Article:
"Groups in Mogadishu, groups in Galguduud, groups in Baidoa. Many, clans, many families, many groups" he says with a shrug.

What do you call your leader?

"We call him Emir" Ahmed says, looking me straight in the eyes.

Are there any generals or captains?

There is some confusion as to the meanings of these words but by consulting an Arabic/ English dictionary he eventually states there are not.

"No, no generals, no captains. Only the Emir and commanders."

What is the name of the Al Shabaab group in Mogadishu?

Ahmed's answers again appear to stray from the question, but his responses never-the-less contain insights into Al Shabaab group cultural  identification patterns.  For this question, Ahmed wrote his responses on paper, and  Dr. Ali Mansouri (A'Sharqiyah University, Ibra, Oman) examined them. Ahmed wrote each word carefully so as not to be misread.

Each of the following responses were cited by consultant as being written in archaic styles referencing past judiciary/police  functions in the Caliph system. These responses were noted as having significance as they illustrate Al Shabaab self-identification with ancient societal roles in the Arabic past.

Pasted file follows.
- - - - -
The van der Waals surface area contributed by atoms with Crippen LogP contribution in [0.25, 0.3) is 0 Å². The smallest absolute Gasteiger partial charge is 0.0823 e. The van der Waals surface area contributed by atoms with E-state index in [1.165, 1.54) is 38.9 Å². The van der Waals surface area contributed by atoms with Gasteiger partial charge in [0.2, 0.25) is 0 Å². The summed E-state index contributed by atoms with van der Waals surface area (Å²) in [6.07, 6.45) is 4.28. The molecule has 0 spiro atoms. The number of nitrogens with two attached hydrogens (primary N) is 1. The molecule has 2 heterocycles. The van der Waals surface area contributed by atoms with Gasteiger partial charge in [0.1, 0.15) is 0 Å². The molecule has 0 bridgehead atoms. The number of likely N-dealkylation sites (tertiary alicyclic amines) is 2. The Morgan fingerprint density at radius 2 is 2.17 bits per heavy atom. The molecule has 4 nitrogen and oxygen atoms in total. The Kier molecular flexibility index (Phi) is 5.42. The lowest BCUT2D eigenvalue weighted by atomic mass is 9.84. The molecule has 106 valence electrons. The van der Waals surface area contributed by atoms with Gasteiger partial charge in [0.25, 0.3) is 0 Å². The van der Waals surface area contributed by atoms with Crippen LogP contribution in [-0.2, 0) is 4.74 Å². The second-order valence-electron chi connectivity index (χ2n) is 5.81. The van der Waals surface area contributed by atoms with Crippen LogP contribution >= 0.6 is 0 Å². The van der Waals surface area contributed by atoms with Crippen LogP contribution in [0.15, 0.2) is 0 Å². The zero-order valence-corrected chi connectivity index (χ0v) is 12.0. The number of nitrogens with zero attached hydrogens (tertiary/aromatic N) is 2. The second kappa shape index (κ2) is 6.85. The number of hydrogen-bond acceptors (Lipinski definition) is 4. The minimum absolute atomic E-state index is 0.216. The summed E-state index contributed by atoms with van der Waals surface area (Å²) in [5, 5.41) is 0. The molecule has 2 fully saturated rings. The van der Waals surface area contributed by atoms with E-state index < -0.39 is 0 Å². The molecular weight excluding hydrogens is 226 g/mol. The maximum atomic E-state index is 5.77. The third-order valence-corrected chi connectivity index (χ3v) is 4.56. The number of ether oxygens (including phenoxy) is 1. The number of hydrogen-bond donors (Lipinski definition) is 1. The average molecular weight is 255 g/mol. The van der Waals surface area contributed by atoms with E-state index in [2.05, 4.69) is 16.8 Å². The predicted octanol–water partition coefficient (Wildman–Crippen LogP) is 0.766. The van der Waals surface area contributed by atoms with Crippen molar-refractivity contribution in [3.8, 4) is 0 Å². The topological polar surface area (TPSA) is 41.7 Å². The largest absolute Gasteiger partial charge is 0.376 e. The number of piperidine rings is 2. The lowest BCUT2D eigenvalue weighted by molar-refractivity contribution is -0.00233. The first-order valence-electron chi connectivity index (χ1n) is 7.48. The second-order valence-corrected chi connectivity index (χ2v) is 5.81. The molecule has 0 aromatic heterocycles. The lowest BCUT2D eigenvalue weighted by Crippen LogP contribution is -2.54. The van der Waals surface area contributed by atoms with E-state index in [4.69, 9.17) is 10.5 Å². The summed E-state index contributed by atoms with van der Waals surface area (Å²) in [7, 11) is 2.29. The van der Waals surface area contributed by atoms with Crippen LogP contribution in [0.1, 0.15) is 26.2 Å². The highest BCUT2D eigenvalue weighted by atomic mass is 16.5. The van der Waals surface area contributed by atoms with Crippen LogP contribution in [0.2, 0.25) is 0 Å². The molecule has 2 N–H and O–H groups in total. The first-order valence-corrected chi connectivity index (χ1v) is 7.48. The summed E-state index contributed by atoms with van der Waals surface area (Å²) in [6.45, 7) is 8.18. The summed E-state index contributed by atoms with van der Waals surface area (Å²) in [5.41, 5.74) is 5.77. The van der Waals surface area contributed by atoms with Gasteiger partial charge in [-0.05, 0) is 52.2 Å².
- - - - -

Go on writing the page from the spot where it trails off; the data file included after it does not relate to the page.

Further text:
It is important to note that while Ahmed is Somali, the consultant is Iraqi.

Ahmed explained the roles of these positions as follows:

"We have three positions in Al Shabaab:

1.     الحسب = "Police: Enforced law."

2.     الجيش المجاهدين = "Military: Mujahedeen."

3.     فرسان الحسب  = "Military: Rangers."

(For comparison the Iraqi consultant translation follows:

1.     الحسب = "Police who collect money."

2.     الجيش المجاهدين = "Militants who carry weapons for a cause."

3.     فرسان الحسب  =  "Police on horses." )

Each of these positions have a different job. We see each one doing his work as the Arm of God".

How does Al Shabaab view foreigners in Somalia?

"Al Shabaab wants no foreigners" Ahmed responded by making a cutting motion with his thumb extended across his throat.

"Al Shabaab wants no United Nations, no Americans, no one different living in Somalia."


At this point in the interview, Ahmed's cell phone rings. With no explanation he leaves the room for several minutes.